I know I want her to be coming to terms with what she is going through, and using the way she handles running as a way to leap into another obstacle and stage of life that she is passionate about. For instance, if I make her musically inclined, "ready, set, go" could be walking onto a stage to perform. But as far as setting up the story and plot, I don't know how I want this to work yet and I was wondering if anyone had suggestions for how to think through it?
     
  2. Xatron
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    Xatron Contributing Member

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    Seems pretty easy to find an ending to me, according to the plot you have provided.

    Example:
    She has come to terms with her loss and her inner struggles. There is only one more cross-country race left. If you want an open ending, you finish it right when the race starts, therefore leaving the result and any further story to be imagined. If not, she finishes the race first, maybe second behind her friend and they possibly make up for a fight they were having earlier. Happy ending.
     
  3. Mckk
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    Mckk Moderator Staff Supporter Contributor

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    Perhaps the death of the family member means she can no longer compete - she runs as an outlet but she can't bring herself to compete ever again. The resolution would be her entering a race, which in itself is a symbol of healing, that she's come to terms with things.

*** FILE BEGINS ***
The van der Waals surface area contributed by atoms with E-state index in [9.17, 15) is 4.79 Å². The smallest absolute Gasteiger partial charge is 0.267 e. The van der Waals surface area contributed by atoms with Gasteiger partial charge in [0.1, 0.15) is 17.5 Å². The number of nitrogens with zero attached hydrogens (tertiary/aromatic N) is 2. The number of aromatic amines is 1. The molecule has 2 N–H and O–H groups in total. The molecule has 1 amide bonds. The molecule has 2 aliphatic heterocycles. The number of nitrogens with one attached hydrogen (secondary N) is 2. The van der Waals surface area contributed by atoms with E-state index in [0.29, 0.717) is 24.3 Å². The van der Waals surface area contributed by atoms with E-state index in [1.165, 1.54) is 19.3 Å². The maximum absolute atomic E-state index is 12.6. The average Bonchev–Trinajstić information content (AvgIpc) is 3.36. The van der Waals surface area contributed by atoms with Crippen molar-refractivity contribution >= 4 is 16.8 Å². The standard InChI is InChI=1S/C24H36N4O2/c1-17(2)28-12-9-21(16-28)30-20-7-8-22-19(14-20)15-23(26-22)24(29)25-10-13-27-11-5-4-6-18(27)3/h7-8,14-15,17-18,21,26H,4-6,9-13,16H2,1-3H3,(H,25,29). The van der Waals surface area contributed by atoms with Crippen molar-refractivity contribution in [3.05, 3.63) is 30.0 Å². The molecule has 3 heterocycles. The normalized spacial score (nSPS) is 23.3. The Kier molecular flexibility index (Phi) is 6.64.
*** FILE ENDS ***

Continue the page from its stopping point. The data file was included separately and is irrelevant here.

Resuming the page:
4. musicjess2
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    musicjess2 Member

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    I guess what I'm struggling with most, is that I don't want it to end simply with a race because it seems to cut and dry to me;
    Maybe that the character is after something else (such as a persuit she is passionate about) and that the mindset she develops through running allows her to take her passion full-on and not to be afraid or hesitant about going after that goal anymore. The idea of not competing after the loss of a family member might work too, in order to make the ending more dramatic.

    At the ending, I want the "ready set go" to be a transition into the character's life. Bigger than high school, and running races. Bigger than running just another race, if that makes sense.